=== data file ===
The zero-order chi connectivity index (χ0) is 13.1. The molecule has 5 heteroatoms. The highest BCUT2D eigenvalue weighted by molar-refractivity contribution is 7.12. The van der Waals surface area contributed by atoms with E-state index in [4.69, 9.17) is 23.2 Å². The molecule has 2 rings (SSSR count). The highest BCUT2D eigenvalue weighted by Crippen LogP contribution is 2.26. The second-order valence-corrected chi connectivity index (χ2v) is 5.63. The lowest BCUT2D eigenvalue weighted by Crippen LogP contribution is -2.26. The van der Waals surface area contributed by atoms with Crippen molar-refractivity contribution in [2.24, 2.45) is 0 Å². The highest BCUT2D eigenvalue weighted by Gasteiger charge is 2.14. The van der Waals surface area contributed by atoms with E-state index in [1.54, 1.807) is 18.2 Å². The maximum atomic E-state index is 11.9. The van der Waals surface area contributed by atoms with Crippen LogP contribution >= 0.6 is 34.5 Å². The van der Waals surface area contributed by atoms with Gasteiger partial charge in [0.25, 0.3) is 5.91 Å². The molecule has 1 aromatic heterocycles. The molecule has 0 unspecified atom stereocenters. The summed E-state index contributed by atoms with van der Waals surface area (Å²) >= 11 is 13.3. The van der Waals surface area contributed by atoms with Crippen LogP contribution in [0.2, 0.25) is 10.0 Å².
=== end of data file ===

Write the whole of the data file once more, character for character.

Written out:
The zero-order chi connectivity index (χ0) is 13.1. The molecule has 5 heteroatoms. The highest BCUT2D eigenvalue weighted by molar-refractivity contribution is 7.12. The van der Waals surface area contributed by atoms with E-state index in [4.69, 9.17) is 23.2 Å². The molecule has 2 rings (SSSR count). The highest BCUT2D eigenvalue weighted by Crippen LogP contribution is 2.26. The second-order valence-corrected chi connectivity index (χ2v) is 5.63. The lowest BCUT2D eigenvalue weighted by Crippen LogP contribution is -2.26. The van der Waals surface area contributed by atoms with Crippen molar-refractivity contribution in [2.24, 2.45) is 0 Å². The highest BCUT2D eigenvalue weighted by Gasteiger charge is 2.14. The van der Waals surface area contributed by atoms with E-state index in [1.54, 1.807) is 18.2 Å². The maximum atomic E-state index is 11.9. The van der Waals surface area contributed by atoms with Crippen LogP contribution >= 0.6 is 34.5 Å². The van der Waals surface area contributed by atoms with Gasteiger partial charge in [0.25, 0.3) is 5.91 Å². The molecule has 1 aromatic heterocycles. The molecule has 0 unspecified atom stereocenters. The summed E-state index contributed by atoms with van der Waals surface area (Å²) >= 11 is 13.3. The van der Waals surface area contributed by atoms with Crippen LogP contribution in [0.2, 0.25) is 10.0 Å².